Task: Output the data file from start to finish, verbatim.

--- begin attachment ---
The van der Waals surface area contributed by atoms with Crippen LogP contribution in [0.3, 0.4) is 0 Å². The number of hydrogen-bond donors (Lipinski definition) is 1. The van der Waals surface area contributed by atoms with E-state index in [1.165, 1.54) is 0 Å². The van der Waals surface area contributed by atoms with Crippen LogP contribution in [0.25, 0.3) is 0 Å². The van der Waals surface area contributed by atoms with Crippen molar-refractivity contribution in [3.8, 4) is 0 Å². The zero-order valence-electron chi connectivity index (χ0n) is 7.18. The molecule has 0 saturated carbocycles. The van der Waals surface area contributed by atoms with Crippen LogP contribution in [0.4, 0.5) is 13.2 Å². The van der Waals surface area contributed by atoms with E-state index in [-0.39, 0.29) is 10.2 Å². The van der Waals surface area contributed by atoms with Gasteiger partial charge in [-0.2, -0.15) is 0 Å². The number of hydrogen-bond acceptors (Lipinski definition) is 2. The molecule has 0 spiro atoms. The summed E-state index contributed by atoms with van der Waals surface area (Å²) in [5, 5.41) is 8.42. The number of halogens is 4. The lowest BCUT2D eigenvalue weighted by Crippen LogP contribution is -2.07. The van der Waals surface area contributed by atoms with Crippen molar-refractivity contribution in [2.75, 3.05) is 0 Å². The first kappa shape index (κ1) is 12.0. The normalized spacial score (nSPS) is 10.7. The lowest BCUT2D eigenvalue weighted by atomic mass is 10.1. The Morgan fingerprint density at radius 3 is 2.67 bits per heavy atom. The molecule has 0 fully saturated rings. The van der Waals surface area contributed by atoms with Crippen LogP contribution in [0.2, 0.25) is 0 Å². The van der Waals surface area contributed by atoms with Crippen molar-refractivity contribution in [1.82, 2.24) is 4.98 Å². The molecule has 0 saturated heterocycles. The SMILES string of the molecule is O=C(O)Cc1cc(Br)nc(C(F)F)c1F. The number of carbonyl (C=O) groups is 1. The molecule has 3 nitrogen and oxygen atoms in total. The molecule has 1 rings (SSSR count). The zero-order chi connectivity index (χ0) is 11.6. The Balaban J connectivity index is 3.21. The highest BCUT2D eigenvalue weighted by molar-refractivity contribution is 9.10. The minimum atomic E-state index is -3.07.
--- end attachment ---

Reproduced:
The van der Waals surface area contributed by atoms with Crippen LogP contribution in [0.3, 0.4) is 0 Å². The number of hydrogen-bond donors (Lipinski definition) is 1. The van der Waals surface area contributed by atoms with E-state index in [1.165, 1.54) is 0 Å². The van der Waals surface area contributed by atoms with Crippen LogP contribution in [0.25, 0.3) is 0 Å². The van der Waals surface area contributed by atoms with Crippen molar-refractivity contribution in [3.8, 4) is 0 Å². The zero-order valence-electron chi connectivity index (χ0n) is 7.18. The molecule has 0 saturated carbocycles. The van der Waals surface area contributed by atoms with Crippen LogP contribution in [0.4, 0.5) is 13.2 Å². The van der Waals surface area contributed by atoms with E-state index in [-0.39, 0.29) is 10.2 Å². The van der Waals surface area contributed by atoms with Gasteiger partial charge in [-0.2, -0.15) is 0 Å². The number of hydrogen-bond acceptors (Lipinski definition) is 2. The molecule has 0 spiro atoms. The summed E-state index contributed by atoms with van der Waals surface area (Å²) in [5, 5.41) is 8.42. The number of halogens is 4. The lowest BCUT2D eigenvalue weighted by Crippen LogP contribution is -2.07. The van der Waals surface area contributed by atoms with Crippen molar-refractivity contribution in [2.75, 3.05) is 0 Å². The first kappa shape index (κ1) is 12.0. The normalized spacial score (nSPS) is 10.7. The lowest BCUT2D eigenvalue weighted by atomic mass is 10.1. The Morgan fingerprint density at radius 3 is 2.67 bits per heavy atom. The molecule has 0 fully saturated rings. The van der Waals surface area contributed by atoms with Crippen LogP contribution in [0.2, 0.25) is 0 Å². The van der Waals surface area contributed by atoms with Crippen molar-refractivity contribution in [1.82, 2.24) is 4.98 Å². The molecule has 0 saturated heterocycles. The SMILES string of the molecule is O=C(O)Cc1cc(Br)nc(C(F)F)c1F. The number of carbonyl (C=O) groups is 1. The molecule has 3 nitrogen and oxygen atoms in total. The molecule has 1 rings (SSSR count). The zero-order chi connectivity index (χ0) is 11.6. The Balaban J connectivity index is 3.21. The highest BCUT2D eigenvalue weighted by molar-refractivity contribution is 9.10. The minimum atomic E-state index is -3.07.